In 'Wall Street' Movie, Real Estate Tells a New Story
Where, for example, is Gordon "greed is good" Gekko (played again by Michael Douglas) living these days?
When "Wall Street: Money Never Sleeps" opens, Gekko's 1970s-era Hamptons beach house is gone. (Well, he just gotten out of jail). So he's holed up on the Upper West Side, in the west 60s near Lincoln Center -- in a rented penthouse apartment with, ugh, rented furniture, says the film's production designer Kristi Zea.
As for the young and ambitious trader character, now named Jacob and played by Shia LaBeouf, he splurges bonus money on a 2,500-square converted loft in (where else?) trendy Chelsea, in the West 20s, to be exact.
Recall that in the original, Gekko's protegee Bud Fox (Charlie Sheen) buys the ultimate 1980s trophy apartment -- a glass-walled aerie on the now not-so-hipster Upper East Side.
A new character, Gekko's estranged daughter (an alternative blogger type played by Carrey Mulligan) hangs out in what looks like a cozy West Village apartment (but was actually filmed in a landmark 1827 townhouse built by John Jacob Astor).
Other location secrets reveal much of the plot's back story, and New York's real estate evolution.Gekko's Upper West Side digs have double-height windows and great views, but the interiors are pared down and are "slightly hotel-ish," Zea explains, a reflection of his post-prison status and attempt to reinvent himself. He got the apartment through a hedge fund friend who helped him out.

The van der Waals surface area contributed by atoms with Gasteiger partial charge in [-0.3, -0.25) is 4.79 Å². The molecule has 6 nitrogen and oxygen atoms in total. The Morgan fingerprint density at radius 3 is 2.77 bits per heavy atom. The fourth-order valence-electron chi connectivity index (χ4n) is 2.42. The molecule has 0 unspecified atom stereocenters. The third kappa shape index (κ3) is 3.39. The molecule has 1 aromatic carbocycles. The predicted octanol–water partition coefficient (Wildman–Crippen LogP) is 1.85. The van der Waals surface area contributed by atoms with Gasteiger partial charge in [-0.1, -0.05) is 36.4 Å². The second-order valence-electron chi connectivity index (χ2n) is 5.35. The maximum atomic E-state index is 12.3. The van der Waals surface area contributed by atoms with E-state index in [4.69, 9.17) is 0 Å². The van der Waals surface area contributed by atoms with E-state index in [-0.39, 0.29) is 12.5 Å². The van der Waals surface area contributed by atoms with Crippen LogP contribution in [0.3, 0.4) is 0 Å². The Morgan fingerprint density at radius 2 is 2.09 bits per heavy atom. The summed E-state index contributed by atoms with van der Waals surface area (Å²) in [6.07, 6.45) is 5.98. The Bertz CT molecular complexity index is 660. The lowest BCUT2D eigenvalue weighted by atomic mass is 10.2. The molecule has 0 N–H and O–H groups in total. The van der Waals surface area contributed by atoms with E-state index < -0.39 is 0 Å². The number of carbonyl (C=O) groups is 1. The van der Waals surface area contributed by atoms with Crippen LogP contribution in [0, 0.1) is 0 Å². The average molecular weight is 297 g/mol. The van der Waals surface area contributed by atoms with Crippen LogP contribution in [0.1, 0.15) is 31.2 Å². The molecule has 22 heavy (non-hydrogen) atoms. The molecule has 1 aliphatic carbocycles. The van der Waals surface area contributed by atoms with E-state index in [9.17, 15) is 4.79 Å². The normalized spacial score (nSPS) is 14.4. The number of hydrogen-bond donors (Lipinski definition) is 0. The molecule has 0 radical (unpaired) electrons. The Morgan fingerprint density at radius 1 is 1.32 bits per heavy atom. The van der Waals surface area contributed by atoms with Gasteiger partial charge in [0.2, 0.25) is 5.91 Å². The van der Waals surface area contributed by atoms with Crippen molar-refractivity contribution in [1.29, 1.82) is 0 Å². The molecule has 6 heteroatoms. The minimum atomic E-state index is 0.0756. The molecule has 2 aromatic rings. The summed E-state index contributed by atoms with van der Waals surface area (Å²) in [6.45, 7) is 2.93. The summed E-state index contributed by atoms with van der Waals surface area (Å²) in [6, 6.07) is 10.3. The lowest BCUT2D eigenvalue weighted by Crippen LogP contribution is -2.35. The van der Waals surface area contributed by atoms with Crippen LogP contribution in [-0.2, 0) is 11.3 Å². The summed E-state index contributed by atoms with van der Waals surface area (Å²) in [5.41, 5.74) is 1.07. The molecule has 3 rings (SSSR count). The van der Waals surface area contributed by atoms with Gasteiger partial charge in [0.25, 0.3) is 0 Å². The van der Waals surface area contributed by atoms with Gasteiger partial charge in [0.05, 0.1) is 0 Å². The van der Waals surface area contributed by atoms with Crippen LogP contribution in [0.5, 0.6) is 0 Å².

And Jacob drives a motorcycle, which can be parked next to the apartment via a ramp (implied, but not seen in the film), placing him and his bad boy toys squarely in the present age of luxury condo amenities.
Only Ms. Gekko (who is also Jacob's girlfriend) lives simply but stylishly in an apartment designed to resemble a partitioned parlor floor of a typical brownstone, although in real life the storied townhouse on Charlton Street has 12-foot ceilings, fireplaces, and oak-leaf motifs.
This suggests that she might have gotten some family money but that she has distanced herself from her greedy criminal father. In the constellation of New York real estate, her humble home is not a place where "Wall Street money lives," Zea says.
The comparatively spartan digs of the characters in Stone's new movie suggest that even the fantasy version of New York City's Wall Street milieu has experienced some downsizing.
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